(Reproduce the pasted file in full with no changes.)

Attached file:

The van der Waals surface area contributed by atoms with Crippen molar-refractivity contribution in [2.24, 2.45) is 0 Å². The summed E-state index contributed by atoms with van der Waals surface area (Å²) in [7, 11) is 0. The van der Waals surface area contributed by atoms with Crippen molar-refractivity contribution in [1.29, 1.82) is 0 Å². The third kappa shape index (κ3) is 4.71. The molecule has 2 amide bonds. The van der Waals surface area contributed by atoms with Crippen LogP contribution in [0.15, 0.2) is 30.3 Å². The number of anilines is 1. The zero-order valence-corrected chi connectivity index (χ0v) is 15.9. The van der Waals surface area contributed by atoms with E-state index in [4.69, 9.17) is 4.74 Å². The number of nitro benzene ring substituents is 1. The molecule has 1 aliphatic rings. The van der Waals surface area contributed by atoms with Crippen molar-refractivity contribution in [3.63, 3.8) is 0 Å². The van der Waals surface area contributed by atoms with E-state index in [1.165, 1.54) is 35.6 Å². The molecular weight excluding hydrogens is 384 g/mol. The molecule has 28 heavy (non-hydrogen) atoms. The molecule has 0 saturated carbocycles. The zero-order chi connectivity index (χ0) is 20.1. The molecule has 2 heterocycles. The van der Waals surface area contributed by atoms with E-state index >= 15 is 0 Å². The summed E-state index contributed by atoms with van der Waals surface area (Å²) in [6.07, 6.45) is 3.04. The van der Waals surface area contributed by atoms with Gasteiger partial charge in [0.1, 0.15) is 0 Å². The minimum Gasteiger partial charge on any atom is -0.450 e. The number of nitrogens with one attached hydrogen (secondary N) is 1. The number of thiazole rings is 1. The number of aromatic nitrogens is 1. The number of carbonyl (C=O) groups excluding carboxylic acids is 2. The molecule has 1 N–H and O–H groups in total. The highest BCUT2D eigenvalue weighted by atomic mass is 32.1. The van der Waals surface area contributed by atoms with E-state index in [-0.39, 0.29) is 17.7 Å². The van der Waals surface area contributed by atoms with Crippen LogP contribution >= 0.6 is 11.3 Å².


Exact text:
The van der Waals surface area contributed by atoms with Crippen molar-refractivity contribution in [2.24, 2.45) is 0 Å². The summed E-state index contributed by atoms with van der Waals surface area (Å²) in [7, 11) is 0. The van der Waals surface area contributed by atoms with Crippen molar-refractivity contribution in [1.29, 1.82) is 0 Å². The third kappa shape index (κ3) is 4.71. The molecule has 2 amide bonds. The van der Waals surface area contributed by atoms with Crippen LogP contribution in [0.15, 0.2) is 30.3 Å². The number of anilines is 1. The zero-order valence-corrected chi connectivity index (χ0v) is 15.9. The van der Waals surface area contributed by atoms with E-state index in [4.69, 9.17) is 4.74 Å². The number of nitro benzene ring substituents is 1. The molecule has 1 aliphatic rings. The van der Waals surface area contributed by atoms with Crippen molar-refractivity contribution in [3.63, 3.8) is 0 Å². The van der Waals surface area contributed by atoms with E-state index in [1.165, 1.54) is 35.6 Å². The molecular weight excluding hydrogens is 384 g/mol. The molecule has 28 heavy (non-hydrogen) atoms. The molecule has 0 saturated carbocycles. The zero-order chi connectivity index (χ0) is 20.1. The molecule has 2 heterocycles. The van der Waals surface area contributed by atoms with E-state index >= 15 is 0 Å². The summed E-state index contributed by atoms with van der Waals surface area (Å²) in [6.07, 6.45) is 3.04. The van der Waals surface area contributed by atoms with Gasteiger partial charge in [0.1, 0.15) is 0 Å². The minimum Gasteiger partial charge on any atom is -0.450 e. The number of nitrogens with one attached hydrogen (secondary N) is 1. The number of thiazole rings is 1. The number of aromatic nitrogens is 1. The number of carbonyl (C=O) groups excluding carboxylic acids is 2. The molecule has 1 N–H and O–H groups in total. The highest BCUT2D eigenvalue weighted by atomic mass is 32.1. The van der Waals surface area contributed by atoms with E-state index in [-0.39, 0.29) is 17.7 Å². The van der Waals surface area contributed by atoms with Crippen LogP contribution >= 0.6 is 11.3 Å².